On Vietnam’s central coast and just south of Da Nang is the charming and authentic Hoi An, a UNESCO World Heritage Site. As with most cities that make the list, Hoi An is quite touristy. Nonetheless, it’s definitely worth your time! Strolling through the streets of Hoi An is a treat for the eyes, and we have compiled a list of the things you should definitely see while visiting this Vietnamese coastal city.
Hoi An Ancient Town
This old centre of Hoi An is a well-preserved reflection of what a typical Vietnamese coastal village looked like in the past. A stroll through the small alleys will bring you back to the 15th – 19th century when the trading port was actively in contact with the rest of the world. As an international commercial port, the Ancient Town reflects a mix of cultures, both indigenous (Japanese, Chinese, European) and foreign, that during several centuries shaped what has now become a UNESCO listed heritage centre.
Japanese Covered Bridge
The Japanese Covered Bridge is probably Hoi An’s most iconic landmark. This charming and picturesque bridge brings you back to the sixteenth century when Hoi An’s Japanese community constructed the bridge to create a link with the Chinese quarters of the city. Crossing the bridge makes for great pictures, as inside you’ll find a temple of the God of the Weather, Tran Vo Bac Do.
Try Egg Coffee at Hoi An Roastery
If you love coffee and you happen to be in Hoi An, go to a Hoi An Roastery coffee house. Try a traditional Vietnamese coffee (had 3 of those every day, not kidding) or their egg coffee. Yes, egg coffee. It’s robusta coffee with foam made of egg yolk, sugar and condensed milk. I was skeptical at first but now it has probably become my favorite coffee drink. I have yet to master it myself.
Quan Cong Temple
Besides Japanese and European influences that make Hoi An unique, the city was also impacted by Chinese culture. This colorful 17th century Quan Cong Temple was dedicated to a Chinese general who shares the same name and is a nice example of Chinese craftsmanship and artwork.
Vietnamese Cooking Class
Another common thing to do in Hoi An is to participate in a cooking class that teaches you the basics of Vietnamese cuisine. We did the same thing and returned home with some classic Vietnamese recipes. After having travelled through Hanoi, Saigon (Ho Chi Minh), the Mekong Delta and Hoi An, and having indulged in all that the country has to offer, we can say without a doubt that Vietnamese food has become our favorite kind of cuisine. From the aromatic cilantro topped noodle soup Pho to richly filled Banh Mi sandwiches or the classic spring rolls, every ingredient is so fresh and tasty that I could see myself living on a Vietnamese diet. And these cooking classes are a push in the right direction!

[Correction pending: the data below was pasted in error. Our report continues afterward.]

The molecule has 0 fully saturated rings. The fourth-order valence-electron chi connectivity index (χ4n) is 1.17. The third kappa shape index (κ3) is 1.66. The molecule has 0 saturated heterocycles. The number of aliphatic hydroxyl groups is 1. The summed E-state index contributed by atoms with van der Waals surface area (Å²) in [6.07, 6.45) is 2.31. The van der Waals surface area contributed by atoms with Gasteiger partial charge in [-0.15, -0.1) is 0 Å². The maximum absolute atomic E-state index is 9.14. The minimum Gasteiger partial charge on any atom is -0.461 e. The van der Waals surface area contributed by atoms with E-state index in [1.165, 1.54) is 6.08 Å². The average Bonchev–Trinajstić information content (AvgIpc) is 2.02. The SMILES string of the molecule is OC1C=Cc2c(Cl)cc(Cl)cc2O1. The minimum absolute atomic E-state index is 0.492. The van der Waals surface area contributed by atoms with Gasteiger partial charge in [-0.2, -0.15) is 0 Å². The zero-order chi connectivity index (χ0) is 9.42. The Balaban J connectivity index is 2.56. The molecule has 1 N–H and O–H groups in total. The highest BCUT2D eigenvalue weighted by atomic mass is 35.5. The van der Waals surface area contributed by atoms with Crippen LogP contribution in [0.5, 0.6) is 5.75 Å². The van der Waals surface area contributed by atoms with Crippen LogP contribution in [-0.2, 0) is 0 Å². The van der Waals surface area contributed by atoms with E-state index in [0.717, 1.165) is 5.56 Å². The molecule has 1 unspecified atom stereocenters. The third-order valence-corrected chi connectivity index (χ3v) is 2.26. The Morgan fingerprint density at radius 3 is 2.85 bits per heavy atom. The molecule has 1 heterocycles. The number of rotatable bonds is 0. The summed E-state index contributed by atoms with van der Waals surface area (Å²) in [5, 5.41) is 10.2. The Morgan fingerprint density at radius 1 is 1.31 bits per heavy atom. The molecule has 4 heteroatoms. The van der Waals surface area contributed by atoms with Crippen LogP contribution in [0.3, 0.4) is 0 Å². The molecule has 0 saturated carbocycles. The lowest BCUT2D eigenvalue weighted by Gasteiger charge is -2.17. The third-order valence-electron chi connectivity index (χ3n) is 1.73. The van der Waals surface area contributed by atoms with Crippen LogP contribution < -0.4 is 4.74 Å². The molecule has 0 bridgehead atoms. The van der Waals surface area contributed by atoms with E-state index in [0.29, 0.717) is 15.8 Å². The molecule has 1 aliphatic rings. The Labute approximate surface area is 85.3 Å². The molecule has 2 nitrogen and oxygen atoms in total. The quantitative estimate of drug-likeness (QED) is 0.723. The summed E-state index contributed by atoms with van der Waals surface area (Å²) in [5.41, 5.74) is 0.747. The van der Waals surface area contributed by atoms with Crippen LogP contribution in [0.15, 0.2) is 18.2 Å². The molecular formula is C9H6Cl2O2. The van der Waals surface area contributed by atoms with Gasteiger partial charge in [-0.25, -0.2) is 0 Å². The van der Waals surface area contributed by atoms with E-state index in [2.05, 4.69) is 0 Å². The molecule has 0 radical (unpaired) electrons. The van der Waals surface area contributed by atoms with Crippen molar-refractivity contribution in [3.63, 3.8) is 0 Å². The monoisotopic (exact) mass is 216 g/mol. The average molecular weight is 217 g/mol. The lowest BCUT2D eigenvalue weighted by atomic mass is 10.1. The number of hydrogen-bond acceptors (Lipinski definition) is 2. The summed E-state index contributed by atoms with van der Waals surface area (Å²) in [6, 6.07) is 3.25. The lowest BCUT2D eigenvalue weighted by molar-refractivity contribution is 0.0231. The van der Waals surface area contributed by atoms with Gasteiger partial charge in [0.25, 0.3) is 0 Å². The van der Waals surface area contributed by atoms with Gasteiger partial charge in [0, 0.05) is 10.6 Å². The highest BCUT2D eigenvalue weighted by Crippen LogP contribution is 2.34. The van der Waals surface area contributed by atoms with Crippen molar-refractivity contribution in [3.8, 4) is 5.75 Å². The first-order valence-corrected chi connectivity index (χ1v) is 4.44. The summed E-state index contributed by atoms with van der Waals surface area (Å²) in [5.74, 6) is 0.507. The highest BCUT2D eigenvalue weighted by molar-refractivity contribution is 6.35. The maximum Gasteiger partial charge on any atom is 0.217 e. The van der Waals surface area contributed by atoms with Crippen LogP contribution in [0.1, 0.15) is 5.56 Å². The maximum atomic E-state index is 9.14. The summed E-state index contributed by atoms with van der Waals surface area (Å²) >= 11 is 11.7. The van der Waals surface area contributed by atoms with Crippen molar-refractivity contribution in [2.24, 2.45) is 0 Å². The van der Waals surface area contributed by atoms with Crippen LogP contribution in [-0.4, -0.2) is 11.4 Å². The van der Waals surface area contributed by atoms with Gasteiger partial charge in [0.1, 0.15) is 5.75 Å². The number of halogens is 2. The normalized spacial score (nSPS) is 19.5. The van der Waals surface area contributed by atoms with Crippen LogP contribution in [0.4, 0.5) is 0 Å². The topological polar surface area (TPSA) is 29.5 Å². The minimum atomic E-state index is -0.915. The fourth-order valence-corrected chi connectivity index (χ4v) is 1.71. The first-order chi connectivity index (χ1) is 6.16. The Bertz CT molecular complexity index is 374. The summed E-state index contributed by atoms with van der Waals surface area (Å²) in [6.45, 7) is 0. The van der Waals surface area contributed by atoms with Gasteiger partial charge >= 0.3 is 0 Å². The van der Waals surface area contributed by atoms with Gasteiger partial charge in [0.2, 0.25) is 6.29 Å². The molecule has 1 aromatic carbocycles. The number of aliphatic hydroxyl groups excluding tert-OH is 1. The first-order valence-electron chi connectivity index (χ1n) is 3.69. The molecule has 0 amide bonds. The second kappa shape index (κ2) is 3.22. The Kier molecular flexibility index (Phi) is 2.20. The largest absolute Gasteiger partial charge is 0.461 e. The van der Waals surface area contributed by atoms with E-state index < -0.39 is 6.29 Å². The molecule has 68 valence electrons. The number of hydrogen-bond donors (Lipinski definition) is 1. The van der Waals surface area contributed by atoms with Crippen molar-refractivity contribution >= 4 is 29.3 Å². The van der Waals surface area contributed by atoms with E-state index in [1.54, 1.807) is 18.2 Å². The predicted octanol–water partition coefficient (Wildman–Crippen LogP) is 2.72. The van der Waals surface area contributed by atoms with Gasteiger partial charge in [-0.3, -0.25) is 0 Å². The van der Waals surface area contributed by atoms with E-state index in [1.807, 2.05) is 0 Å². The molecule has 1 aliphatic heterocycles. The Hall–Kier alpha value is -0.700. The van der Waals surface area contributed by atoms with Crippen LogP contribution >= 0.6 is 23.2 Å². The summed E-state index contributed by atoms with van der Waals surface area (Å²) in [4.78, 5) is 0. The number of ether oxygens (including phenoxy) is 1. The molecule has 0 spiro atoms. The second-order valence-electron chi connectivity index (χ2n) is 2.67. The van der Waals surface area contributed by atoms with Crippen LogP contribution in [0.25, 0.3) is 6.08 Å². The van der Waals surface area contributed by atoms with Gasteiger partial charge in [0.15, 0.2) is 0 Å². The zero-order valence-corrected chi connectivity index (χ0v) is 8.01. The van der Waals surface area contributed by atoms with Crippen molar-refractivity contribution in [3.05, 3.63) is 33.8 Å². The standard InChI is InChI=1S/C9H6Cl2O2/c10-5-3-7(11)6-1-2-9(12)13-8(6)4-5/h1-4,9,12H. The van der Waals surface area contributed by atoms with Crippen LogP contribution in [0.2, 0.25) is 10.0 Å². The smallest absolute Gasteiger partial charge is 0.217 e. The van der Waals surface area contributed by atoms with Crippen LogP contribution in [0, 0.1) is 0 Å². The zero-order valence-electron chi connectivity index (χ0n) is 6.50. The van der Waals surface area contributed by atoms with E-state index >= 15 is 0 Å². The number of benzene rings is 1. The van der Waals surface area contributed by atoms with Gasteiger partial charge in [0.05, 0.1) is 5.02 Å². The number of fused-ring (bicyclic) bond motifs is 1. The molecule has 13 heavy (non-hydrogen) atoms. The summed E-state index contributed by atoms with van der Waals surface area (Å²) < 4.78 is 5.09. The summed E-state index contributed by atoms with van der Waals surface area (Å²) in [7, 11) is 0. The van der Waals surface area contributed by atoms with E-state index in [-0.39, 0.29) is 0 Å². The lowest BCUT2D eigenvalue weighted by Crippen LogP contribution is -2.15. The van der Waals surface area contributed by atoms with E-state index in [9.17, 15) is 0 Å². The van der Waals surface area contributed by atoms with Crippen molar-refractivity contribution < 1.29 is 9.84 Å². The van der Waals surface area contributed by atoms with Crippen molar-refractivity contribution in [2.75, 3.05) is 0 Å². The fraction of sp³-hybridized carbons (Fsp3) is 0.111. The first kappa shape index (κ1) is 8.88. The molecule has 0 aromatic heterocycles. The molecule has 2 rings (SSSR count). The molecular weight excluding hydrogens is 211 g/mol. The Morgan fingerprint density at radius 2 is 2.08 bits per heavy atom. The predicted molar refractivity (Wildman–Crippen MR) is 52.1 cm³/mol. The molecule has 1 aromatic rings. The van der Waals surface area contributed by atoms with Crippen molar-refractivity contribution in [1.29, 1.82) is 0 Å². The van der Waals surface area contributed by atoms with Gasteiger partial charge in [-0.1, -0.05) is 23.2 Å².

Hoi An Central Market
Now that you have mastered some Vietnamese kitchen techniques, you can go straight to Hoi An Central Market to buy the freshest ingredients in the city. This big food hall located next to the riverside is full of excellent food and spices at great prices. As a foreigner, local food stall owners will always ask for a higher price, so don’t forget to bargain!
Design Your Own Clothes
Bring your designs to life at one of Hoi An’s many tailors. The city is not only renowned for its abundance of tasty foods, it is als known as tailor heaven. So while you’re in Vietnam, try to fit in some fittings to get that perfect garment you always wanted! We personally like Yaly Couture, because they offer high quality and excellent service towards their customers.
Rent a Bicycle
A great way to explore the local culture in and around Hoi An is by bike. Plan a guided tour around the city with a local and learn everything about Hoi An’s history, traditions and nicest spots. Different tours are available, for half a day or a whole day, by bike or motorcycle, it’s up to you!
Plan Around the Lantern Festival
The only evening we spent in Hoi An, we were quite lucky to have experienced the Lantern Festival, a traditional full moon celebration that pays tribute to people’s ancestors. In the evening, thousands of lanterns start lighting up the ancient city, giving it an even more magical feel. The best place to enjoy this monthly tradition is next to the riverfront, where hundreds of people are selling colorful moon lanterns. We decided to hop on a little boat to send our lanterns down the river for good luck.
Cam Kim Island
If you’re more of a nature person and you want to escape the hectic city traffic or souvenir sellers, then a trip to this rural island is the way to go! Classic images include rice paddies, water buffalos, bamboo bridges and overal picture perfect pastoral landscapes. Renting a bicycle to explore the island is also highly recommended.